Comments on recent work by ICG’s Noah Bonsey, Carnegie’s Khedar Khaddour & Maha Yahya
Crisis Group on Syria has a systemic problem of trying to assert that Moscow and its allies in Syria only battle “non-jihadist rebels.” This tactic is crucial for supporting ICG’s jarring September 2015 call for an escalation of the military conflict in Syria rather than an emphasis on its traditional role as a driver of conflict mitigation and peace-building strategies.
I wrote about Noah Bonsey and ICG’s call for Western military intervention here – a call that was made literally weeks before the major Russian intervention for which the ICG report gave little consideration (the report failed to discuss the ramifications of a Russian-Syrian-Iranian response to the proposed Western intervention, much less the prospects of a unilateral Russian escalation):
“When NGOs Call For Military Intervention in Syria: The Case of the International Crisis Group”/Huffington Post, September 2015
“…This much is unclear: having battered Syria’s non-jihadist rebels nearly to the brink of defeat but not over it, what sort of political and military arrangements will Moscow seek?…”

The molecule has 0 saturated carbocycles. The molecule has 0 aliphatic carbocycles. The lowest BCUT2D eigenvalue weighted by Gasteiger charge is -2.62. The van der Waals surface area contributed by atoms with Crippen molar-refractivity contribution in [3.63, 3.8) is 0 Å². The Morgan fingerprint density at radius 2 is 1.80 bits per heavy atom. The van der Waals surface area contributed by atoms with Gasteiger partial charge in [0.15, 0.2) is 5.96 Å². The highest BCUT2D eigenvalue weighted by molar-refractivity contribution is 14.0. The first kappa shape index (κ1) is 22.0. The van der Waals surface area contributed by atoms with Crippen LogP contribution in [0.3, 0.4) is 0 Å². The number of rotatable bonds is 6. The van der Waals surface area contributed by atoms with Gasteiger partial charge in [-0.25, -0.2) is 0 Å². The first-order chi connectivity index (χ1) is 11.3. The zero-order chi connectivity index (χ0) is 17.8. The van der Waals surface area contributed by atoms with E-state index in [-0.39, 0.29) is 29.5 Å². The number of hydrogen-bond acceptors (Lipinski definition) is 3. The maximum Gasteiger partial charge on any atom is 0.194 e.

Khedar Khaddour has this report out below and says: “Yet, the army’s paradoxical resilience has been essential for the Assad regime’s survival. Subcontracting the ground operations to paramilitary forces has allowed the army to avoid many battlefield losses. It has also helped to prevent mass defections and to bolster the army’s image as a stalwart pillar of national unity among regime supporters.”
The main question is not answered here by Khaddour, however: why were so many predictions of the Army’s imminent collapse made so often, with such confidence and were ultimately proved so erroneous? This is an even more crucial question I think for policymakers to understand than the quite evident reasons for the Army’s continuation that most observers who even somewhat knew Syria surmised early on.
Maha Yahya at Carnegie has a detailed report that unpacks Tunisian attitudes towards the challenges facing the country; and she thankfully links corruption and economic development together as the central challenge (well ahead of jihadism, though this is not drawn out overtly if I remember). She also lays out a few proposals for what is needed.
The essential problem is that she proposes no mechanisms to actually help push these proposals through – no proposals for how the local political fragmentation might be overcome and then how consensus on specific actions might be moved forward.
We are left, again, with a great diagnosis, a few proposals for what could help (decentralization, activation of trilateral working groups, infrastructure+regional investment etc.) but no detailed proposal for how to make any of this happen. Much more work is needed on this final stage in my view.